Ministers have launched a review of standards for up to 55,000 young people taught by mothers and fathers outside school.Ah, I didn’t think it’d take too long before the State turned its beady eye on the few children to escape enforced mediocracy in their educational future.
It will investigate current procedures for monitoring home education – as well addressing concerns over the safety and welfare of children.
Naturally, they aren’t going down the ‘Your kids won’t be educated properly!’ route, because given the current dire results from our State schools,that would simply be laughed out of court. So they are trying the ‘Your kids are in danger from you!’ tack:
Baroness Morgan, the Children's Minister, said home teaching could be a "cover for abuse" in extreme cases.She’s right, frankly.
But parents' groups were infuriated by the comments.
Ann Newstead, spokesman for the charity Education Otherwise, said claims that children were safer in the hands of the state than parents was "offensive" and "not born out by an increasing number of families in the UK".
But her case wasn’t helped by indulging in this load of waffle:
Annette Taberner, member of EO's policy group said "No other community would be expected to suffer the prejudice and discrimination which our community has to endure. Our community will be infuriated by these latest statements."‘Our community’? Sheesh…
Naturally enough, this report wasn’t prompted by fears over abuse being missed, or even educational concerns, but over jobs being at risk if the trend continues:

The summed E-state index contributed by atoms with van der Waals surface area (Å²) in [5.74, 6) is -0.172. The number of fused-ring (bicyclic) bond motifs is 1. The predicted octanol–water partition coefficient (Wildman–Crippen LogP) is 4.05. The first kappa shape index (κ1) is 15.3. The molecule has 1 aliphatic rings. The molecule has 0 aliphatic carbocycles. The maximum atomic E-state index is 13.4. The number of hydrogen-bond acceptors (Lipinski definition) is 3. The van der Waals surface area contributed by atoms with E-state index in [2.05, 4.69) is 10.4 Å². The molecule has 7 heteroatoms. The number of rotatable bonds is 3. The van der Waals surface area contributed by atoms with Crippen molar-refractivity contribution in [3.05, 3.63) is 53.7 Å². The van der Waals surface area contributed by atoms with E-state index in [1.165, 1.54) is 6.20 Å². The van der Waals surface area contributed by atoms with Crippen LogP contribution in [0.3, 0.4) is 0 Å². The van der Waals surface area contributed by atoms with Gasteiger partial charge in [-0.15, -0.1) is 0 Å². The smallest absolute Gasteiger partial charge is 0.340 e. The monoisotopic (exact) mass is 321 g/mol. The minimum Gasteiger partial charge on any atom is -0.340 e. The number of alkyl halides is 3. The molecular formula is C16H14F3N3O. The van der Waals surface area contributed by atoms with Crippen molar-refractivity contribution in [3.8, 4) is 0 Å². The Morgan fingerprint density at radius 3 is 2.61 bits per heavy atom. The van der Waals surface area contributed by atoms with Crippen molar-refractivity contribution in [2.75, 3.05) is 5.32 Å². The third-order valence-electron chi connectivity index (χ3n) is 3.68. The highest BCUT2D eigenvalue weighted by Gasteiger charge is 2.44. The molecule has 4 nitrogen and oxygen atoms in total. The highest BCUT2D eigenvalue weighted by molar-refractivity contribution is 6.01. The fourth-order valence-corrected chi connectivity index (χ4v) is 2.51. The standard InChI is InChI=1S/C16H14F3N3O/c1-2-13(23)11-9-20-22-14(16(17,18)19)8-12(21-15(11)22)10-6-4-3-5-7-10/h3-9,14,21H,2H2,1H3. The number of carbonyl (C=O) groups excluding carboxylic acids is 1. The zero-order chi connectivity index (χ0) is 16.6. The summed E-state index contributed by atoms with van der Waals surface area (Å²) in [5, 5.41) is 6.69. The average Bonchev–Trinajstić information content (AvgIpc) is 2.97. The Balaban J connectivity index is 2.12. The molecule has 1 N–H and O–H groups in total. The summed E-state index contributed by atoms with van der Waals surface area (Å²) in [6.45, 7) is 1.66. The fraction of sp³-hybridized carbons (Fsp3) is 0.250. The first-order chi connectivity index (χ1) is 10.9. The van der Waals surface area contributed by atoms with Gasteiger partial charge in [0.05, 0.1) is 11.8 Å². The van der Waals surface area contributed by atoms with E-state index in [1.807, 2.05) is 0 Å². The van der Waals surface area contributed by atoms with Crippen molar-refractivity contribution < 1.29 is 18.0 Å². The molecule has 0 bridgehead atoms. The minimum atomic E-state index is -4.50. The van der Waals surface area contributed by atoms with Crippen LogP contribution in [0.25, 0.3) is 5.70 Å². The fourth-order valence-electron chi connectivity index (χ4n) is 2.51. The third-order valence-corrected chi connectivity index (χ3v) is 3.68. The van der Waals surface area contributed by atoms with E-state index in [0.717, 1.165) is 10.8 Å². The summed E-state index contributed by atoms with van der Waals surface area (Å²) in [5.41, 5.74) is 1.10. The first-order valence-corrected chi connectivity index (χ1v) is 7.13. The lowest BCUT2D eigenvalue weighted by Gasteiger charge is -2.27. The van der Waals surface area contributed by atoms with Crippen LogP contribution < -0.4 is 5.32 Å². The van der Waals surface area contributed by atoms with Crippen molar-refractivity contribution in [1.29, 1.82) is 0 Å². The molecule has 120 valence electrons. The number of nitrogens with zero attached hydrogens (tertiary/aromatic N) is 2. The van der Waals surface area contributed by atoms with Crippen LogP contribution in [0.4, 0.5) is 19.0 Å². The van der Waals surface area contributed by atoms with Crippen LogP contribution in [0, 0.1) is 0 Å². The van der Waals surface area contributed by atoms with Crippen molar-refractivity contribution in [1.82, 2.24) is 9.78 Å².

The review – being led by Graham Badman, former director of children's services at Kent Council was launched following a public consultation on the issue of children missing education.And so the people who depend on a steady flow of children through the educational system just as surely as does a dairy farmer depend on a stream of cows passing through his milking shed are pressuring to be involved in the ‘home schooling’ option.
Some local authorities and children's organisations raised concerns about their ability to properly monitor children's welfare under existing guidance.
Under current rules, parents do not have to formally register their child as "home educated".
Because no-one can be allowed to succeed at anything unless the State can be involved and/or take its cut:
The Education and Inspections Act 2006 placed a duty on all local councils to make arrangements to identify children not receiving a proper education, but they have no power to inspect the quality of lessons for youngsters taught at home.Because no-one can argue if it’s ‘For the children!’, can they…?
Baroness Morgan said: "I'm sure the vast majority do a good job. However, there are concerns that some children are not receiving the education they need.
"And in some extreme cases, home education could be used as a cover for abuse. We cannot allow this to happen and are committed to doing all we can to help ensure children are safe, wherever they are educated."
Mr Badman said: "Legislation affords every parent the right to choose to educate their child at home but with those rights go responsibilities, not least being to secure a suitable education.And they are doing a bang-up job with all the children they already control. Aren’t they…?
"By the same token, local authorities are charged with ensuring that all children are safe, well and receiving an education that is both enjoyable and allows for the expression of all aptitudes and abilities.”